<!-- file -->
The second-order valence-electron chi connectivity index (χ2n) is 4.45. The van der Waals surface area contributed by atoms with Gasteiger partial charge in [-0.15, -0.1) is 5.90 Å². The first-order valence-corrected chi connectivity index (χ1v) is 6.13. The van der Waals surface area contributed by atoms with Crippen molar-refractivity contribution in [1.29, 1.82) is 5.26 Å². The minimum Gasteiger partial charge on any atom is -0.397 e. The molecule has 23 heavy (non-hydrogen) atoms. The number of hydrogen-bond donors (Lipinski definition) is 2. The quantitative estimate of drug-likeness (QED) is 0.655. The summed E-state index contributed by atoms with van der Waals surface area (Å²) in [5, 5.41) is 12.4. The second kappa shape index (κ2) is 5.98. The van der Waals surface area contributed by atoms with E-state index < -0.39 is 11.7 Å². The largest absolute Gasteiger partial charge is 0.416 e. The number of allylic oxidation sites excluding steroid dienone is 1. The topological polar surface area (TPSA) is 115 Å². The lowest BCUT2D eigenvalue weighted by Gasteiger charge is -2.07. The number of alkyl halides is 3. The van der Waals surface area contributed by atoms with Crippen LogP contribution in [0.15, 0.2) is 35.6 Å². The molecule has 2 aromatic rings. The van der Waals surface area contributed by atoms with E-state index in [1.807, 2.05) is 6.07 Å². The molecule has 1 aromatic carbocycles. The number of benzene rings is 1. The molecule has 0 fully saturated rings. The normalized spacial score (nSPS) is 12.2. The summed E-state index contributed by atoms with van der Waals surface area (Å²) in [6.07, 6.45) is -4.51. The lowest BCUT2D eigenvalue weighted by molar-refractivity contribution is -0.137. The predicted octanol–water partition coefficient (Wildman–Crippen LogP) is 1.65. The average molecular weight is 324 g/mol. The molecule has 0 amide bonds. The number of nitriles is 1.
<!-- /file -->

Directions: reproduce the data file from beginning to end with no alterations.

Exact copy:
The second-order valence-electron chi connectivity index (χ2n) is 4.45. The van der Waals surface area contributed by atoms with Gasteiger partial charge in [-0.15, -0.1) is 5.90 Å². The first-order valence-corrected chi connectivity index (χ1v) is 6.13. The van der Waals surface area contributed by atoms with Crippen molar-refractivity contribution in [1.29, 1.82) is 5.26 Å². The minimum Gasteiger partial charge on any atom is -0.397 e. The molecule has 23 heavy (non-hydrogen) atoms. The number of hydrogen-bond donors (Lipinski definition) is 2. The quantitative estimate of drug-likeness (QED) is 0.655. The summed E-state index contributed by atoms with van der Waals surface area (Å²) in [5, 5.41) is 12.4. The second kappa shape index (κ2) is 5.98. The van der Waals surface area contributed by atoms with E-state index < -0.39 is 11.7 Å². The largest absolute Gasteiger partial charge is 0.416 e. The number of allylic oxidation sites excluding steroid dienone is 1. The topological polar surface area (TPSA) is 115 Å². The lowest BCUT2D eigenvalue weighted by Gasteiger charge is -2.07. The number of alkyl halides is 3. The van der Waals surface area contributed by atoms with Crippen LogP contribution in [0.15, 0.2) is 35.6 Å². The molecule has 2 aromatic rings. The van der Waals surface area contributed by atoms with E-state index in [1.807, 2.05) is 6.07 Å². The molecule has 1 aromatic carbocycles. The number of benzene rings is 1. The molecule has 0 fully saturated rings. The normalized spacial score (nSPS) is 12.2. The summed E-state index contributed by atoms with van der Waals surface area (Å²) in [6.07, 6.45) is -4.51. The lowest BCUT2D eigenvalue weighted by molar-refractivity contribution is -0.137. The predicted octanol–water partition coefficient (Wildman–Crippen LogP) is 1.65. The average molecular weight is 324 g/mol. The molecule has 0 amide bonds. The number of nitriles is 1.